California Approves Lithium Tax Despite Industry Warnings

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The sunset is reflected in the Salton Sea, seen from Bombay Beach, California, U.S., March 15, 2022. Picture taken March 15, 2022. REUTERS/David Swanson/File Photo

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June 30 (Reuters) – California on Thursday approved a plan to tax lithium metal from electric vehicle batteries to generate revenue for environmental remediation projects despite industry concerns that it will harm to the sector and will delay deliveries to car manufacturers.

Governor Gavin Newsom, a Democrat, on Thursday approved the tax as part of a must-have state budget. The state Legislature had approved the levy during deliberations Wednesday night. Read more

The tax is structured as a flat rate per tonne and will come into effect in January. The tax will be reviewed annually, and state officials have agreed to study the possibility of moving to a percentage-based tax.

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The largest US state sits atop giant lithium reserves in its Salton Sea region east of Los Angles, an area heavily damaged in the 20th century by years of heavy pesticide use in the agriculture. The funds generated by the tax are partly allocated to the cleaning of the area.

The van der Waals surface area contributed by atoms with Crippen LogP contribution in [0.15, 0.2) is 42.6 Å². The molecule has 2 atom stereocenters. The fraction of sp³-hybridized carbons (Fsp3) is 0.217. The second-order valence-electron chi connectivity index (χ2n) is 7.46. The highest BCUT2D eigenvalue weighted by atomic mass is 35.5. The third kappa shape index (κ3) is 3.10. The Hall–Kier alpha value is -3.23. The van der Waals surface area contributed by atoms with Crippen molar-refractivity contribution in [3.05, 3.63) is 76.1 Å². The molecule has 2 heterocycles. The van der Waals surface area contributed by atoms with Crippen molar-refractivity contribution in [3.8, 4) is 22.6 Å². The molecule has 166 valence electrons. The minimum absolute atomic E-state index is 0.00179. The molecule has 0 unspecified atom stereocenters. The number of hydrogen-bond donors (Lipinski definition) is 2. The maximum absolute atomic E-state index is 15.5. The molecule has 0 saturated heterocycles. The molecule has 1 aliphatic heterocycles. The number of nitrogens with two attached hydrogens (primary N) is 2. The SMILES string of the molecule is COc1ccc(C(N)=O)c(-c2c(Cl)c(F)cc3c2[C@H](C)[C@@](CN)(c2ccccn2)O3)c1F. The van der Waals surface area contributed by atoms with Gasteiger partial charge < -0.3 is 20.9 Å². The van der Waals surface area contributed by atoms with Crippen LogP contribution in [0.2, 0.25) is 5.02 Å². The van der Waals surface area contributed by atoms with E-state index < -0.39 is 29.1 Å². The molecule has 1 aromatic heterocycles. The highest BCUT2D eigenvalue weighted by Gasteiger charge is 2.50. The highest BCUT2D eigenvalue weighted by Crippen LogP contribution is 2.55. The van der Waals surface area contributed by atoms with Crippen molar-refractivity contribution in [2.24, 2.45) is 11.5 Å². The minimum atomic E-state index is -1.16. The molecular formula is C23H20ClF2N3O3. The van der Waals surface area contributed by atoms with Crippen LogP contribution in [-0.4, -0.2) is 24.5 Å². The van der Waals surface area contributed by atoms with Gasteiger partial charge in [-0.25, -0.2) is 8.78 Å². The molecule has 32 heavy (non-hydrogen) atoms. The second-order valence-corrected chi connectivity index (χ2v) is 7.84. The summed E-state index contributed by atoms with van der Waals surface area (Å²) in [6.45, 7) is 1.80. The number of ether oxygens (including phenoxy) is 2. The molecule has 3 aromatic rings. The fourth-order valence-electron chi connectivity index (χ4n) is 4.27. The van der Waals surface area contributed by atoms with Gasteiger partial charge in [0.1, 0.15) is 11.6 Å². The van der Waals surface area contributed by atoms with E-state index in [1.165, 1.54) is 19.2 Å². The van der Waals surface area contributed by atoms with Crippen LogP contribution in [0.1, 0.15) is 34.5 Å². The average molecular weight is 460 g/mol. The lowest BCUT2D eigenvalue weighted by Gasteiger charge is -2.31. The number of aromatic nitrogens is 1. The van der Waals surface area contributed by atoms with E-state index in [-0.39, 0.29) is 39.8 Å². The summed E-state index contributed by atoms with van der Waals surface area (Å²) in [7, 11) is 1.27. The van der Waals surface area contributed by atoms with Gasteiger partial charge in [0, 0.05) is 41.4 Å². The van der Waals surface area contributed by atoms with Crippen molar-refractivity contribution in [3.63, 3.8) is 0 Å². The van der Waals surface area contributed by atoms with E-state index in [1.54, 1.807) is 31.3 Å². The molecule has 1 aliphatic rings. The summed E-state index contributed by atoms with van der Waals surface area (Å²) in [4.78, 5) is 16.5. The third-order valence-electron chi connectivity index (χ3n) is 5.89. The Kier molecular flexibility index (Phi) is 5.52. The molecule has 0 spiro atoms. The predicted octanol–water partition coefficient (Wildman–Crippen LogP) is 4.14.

Federal officials have praised the region’s start-up lithium industry for deploying a geothermal brine process that’s more environmentally friendly than surface mining and brine evaporation ponds, the two most common existing methods for producing lithium.

Two of the region’s three lithium companies have warned that the tax will scare off investors and customers. The two said they could leave the state for lithium-rich brine deposits in Utah or Arkansas.

Privately held Controlled Thermal Resources Ltd said the tax would force it to miss lithium delivery deadlines to General Motors Co (GM.N) by 2024 and Stellantis NV (STLA.MI) by 2024. 2025.

EnergySource Minerals LLC, also a private company, said it halted talks with potential financiers and an automaker.

“Supporting a tax that ensures lithium imports from China are cheaper for automakers to secure will devastate this promising California industry before it has started,” said Rod Colwell, chief executive of Controlled Thermal.

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Reporting by Ernest Scheyder; Editing by Michael Perry

Our standards: The Thomson Reuters Trust Principles.

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